• The limited partner in a limited partnership does not participate in the business and its liability is limited to the amount of his investments in the limited partnership. That does not mean that it can not be held responsible for any wrongful doing.
  • When a limited partner participates in managing the limited partnership business then the partner becomes a general partner.
  • When it comes to taxation, income or loss of the limited partnership are distributed to its partners and the partners report that on their income tax return and pay taxes.
  • If the partner is not a Canadian resident, then he has no tax liability in Canada. The non-resident partner reports its share of income on its income tax return in the country of its residency for tax purposes. However, if the income from a limited partnership consists of interests, dividends, rents, or royalties, the non-resident share of income will be subject to withholding tax.

 

Limited Liability Partnership (LLP)

 

You can form a limited liability partnership in British Columbia irrespective of your business activities. If you want to register a limited liability partnership in other provinces, then you need to be in certain categories of professionals.

In Ontario, you can register a Limited Liability Partnership under the Ontario Limited Partnerships Act 1990.

As opposed to limited partnerships, all the partners of a limited liability partnership participate in the business, and the liability of all the partners is limited.

 

Incorporation

 

A corporation is a separate legal entity from its incorporator and shareholders. A corporation can be sued in court. A corporation has to prepare its own financial statements, file a corporate income tax return, and pay taxes on its net income. A corporation distributes its after-tax profits to its shareholders and shareholders pay taxes on dividends income reported on their personal income tax return. A Canadian corporation pays tax-free dividends to another Canadian corporation. A corporation has to file an annual return failing which it may be dissolved.

 

Major benefits of incorporating

  1. Exclusive business name
  2. Wider access to capital and financing
  3. Limited liability protection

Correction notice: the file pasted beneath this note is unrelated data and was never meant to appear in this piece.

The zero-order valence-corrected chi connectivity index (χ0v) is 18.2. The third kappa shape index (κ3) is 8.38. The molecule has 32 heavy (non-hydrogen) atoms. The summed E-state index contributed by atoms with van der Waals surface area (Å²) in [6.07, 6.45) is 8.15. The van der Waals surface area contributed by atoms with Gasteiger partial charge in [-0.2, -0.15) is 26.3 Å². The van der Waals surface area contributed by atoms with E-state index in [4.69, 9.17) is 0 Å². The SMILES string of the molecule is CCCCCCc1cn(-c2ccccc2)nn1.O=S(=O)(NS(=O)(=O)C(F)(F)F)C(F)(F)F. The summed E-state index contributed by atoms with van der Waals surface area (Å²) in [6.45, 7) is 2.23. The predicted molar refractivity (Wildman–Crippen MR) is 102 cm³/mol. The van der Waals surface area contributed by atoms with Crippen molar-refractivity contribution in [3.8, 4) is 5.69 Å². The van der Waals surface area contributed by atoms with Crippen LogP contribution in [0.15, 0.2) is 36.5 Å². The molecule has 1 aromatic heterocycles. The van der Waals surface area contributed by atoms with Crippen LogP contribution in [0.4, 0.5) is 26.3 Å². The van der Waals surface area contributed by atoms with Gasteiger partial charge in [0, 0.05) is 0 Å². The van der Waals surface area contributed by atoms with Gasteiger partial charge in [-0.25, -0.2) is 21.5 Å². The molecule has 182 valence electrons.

4. Corporate image and increased credibility
  5. The lower corporate tax rate
  6. Larger amounts available to reinvest after-tax profit
  7. Continuous existence until dissolved
  8. Easy to transfer ownership
  9. Lifetime capital gain exemption on the transfer of shares of a Canadian controlled private corporation
  10. Easy to offer profit-sharing benefits to employees

 

There are mainly three major types of corporate business structures commonly used. These three corporate structures include Federal corporations, Provincial corporations, or professional corporations.

 

A Canadian corporation is further categorized as a Canadian-controlled private corporation or other corporation for income tax purposes.

 

Federal Corporation in Canada

 

  1. One unique business name all over Canada
  2. Global recognition of a federal corporation
  3. Use your official business address anywhere in Canada
  4. Hold your annual meeting digitally anywhere in the word
  5. A foreign person incorporating in Canada must have at least 25% Board of directors from Canada

 

Provincial corporation in Canada

  1. One unique business name in the province
  2. Corporate information may not be publicly available
  3. Attract investors locally
  4. Most provinces require that at least 25% of the Board of Directors are resident in Canada. However, British Columbia, Nova Scotia, New Brunswick, and Quebec do not have this requirement and hence a foreign resident can incorporate without meeting the residency requirements.

 

What’s New

  • As of March 26, 2021, Alberta has eliminated the requirements of 25% Board of Directors being residents of Canada. However, you need to appoint an agent for services within one year, who is a resident of Alberta and has a mailing address in Alberta.
  • As of July 5, 2021, Ontario has also eliminated the requirements of 25% Board of Directors being residents of Canada. 

 

Extra-Provincial Corporation (EPC)

 

A corporation registered in another province can register in Ontario as an Extra-provincial registration and do business in Ontario

A foreign company can also register in Ontario under Extra-Provincial Corporation and do business in Ontario, open a bank account, and set an office. However, the foreign company needs to have an agent resident in Ontario. The EPC needs to pay income tax in Canada on only net income received in Canada.

 

Professional corporation

 

  1. Generally, it is only incorporated by professionals. Like Lawyers, accounts, doctors, etc.
  2. This is flexibility available to a professional practitioner to take the advantage of incorporating
  3. The name includes “professional corporation”
  4. Generally, professionals are the shareholders with some exceptions in certain professions.

Disclaimer: Information in the blog/post/article has been presented for a broad and simple understanding. This is not legal advice. RKB Accounting & Tax Services does not accept any liability for its application in any real situations. You need to contact your accountant or us for further information.